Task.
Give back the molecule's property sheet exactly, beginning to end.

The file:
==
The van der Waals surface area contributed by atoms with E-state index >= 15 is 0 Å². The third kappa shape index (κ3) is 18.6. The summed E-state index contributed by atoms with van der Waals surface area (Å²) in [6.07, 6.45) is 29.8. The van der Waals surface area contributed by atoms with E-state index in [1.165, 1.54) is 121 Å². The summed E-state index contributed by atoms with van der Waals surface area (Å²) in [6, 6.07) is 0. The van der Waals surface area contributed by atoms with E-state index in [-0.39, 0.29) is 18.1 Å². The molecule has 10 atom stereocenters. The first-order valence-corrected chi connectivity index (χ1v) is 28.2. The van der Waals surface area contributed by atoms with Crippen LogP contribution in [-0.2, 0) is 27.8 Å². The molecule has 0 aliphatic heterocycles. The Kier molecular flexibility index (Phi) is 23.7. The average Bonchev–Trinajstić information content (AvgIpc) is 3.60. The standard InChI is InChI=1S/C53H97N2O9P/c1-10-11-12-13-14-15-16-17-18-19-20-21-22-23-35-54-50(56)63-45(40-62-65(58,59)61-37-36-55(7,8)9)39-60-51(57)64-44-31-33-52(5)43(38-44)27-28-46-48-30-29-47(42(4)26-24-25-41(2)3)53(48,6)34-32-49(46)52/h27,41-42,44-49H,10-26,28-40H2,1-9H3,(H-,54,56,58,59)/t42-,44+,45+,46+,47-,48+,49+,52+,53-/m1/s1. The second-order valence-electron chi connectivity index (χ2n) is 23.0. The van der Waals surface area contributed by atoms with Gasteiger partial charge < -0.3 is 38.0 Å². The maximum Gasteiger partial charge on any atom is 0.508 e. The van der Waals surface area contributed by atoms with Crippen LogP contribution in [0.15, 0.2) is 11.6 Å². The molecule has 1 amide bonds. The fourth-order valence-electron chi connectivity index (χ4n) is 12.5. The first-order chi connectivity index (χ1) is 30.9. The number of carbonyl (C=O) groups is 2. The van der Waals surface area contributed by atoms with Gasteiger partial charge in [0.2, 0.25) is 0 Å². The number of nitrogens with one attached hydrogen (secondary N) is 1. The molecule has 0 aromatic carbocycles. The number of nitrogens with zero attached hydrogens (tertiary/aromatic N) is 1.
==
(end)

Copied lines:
The van der Waals surface area contributed by atoms with E-state index >= 15 is 0 Å². The third kappa shape index (κ3) is 18.6. The summed E-state index contributed by atoms with van der Waals surface area (Å²) in [6.07, 6.45) is 29.8. The van der Waals surface area contributed by atoms with E-state index in [1.165, 1.54) is 121 Å². The summed E-state index contributed by atoms with van der Waals surface area (Å²) in [6, 6.07) is 0. The van der Waals surface area contributed by atoms with E-state index in [-0.39, 0.29) is 18.1 Å². The molecule has 10 atom stereocenters. The first-order valence-corrected chi connectivity index (χ1v) is 28.2. The van der Waals surface area contributed by atoms with Crippen LogP contribution in [-0.2, 0) is 27.8 Å². The molecule has 0 aliphatic heterocycles. The Kier molecular flexibility index (Phi) is 23.7. The average Bonchev–Trinajstić information content (AvgIpc) is 3.60. The standard InChI is InChI=1S/C53H97N2O9P/c1-10-11-12-13-14-15-16-17-18-19-20-21-22-23-35-54-50(56)63-45(40-62-65(58,59)61-37-36-55(7,8)9)39-60-51(57)64-44-31-33-52(5)43(38-44)27-28-46-48-30-29-47(42(4)26-24-25-41(2)3)53(48,6)34-32-49(46)52/h27,41-42,44-49H,10-26,28-40H2,1-9H3,(H-,54,56,58,59)/t42-,44+,45+,46+,47-,48+,49+,52+,53-/m1/s1. The second-order valence-electron chi connectivity index (χ2n) is 23.0. The van der Waals surface area contributed by atoms with Gasteiger partial charge < -0.3 is 38.0 Å². The maximum Gasteiger partial charge on any atom is 0.508 e. The van der Waals surface area contributed by atoms with Crippen LogP contribution in [0.15, 0.2) is 11.6 Å². The molecule has 1 amide bonds. The fourth-order valence-electron chi connectivity index (χ4n) is 12.5. The first-order chi connectivity index (χ1) is 30.9. The number of carbonyl (C=O) groups is 2. The van der Waals surface area contributed by atoms with Gasteiger partial charge in [0.2, 0.25) is 0 Å². The number of nitrogens with one attached hydrogen (secondary N) is 1. The molecule has 0 aromatic carbocycles. The number of nitrogens with zero attached hydrogens (tertiary/aromatic N) is 1.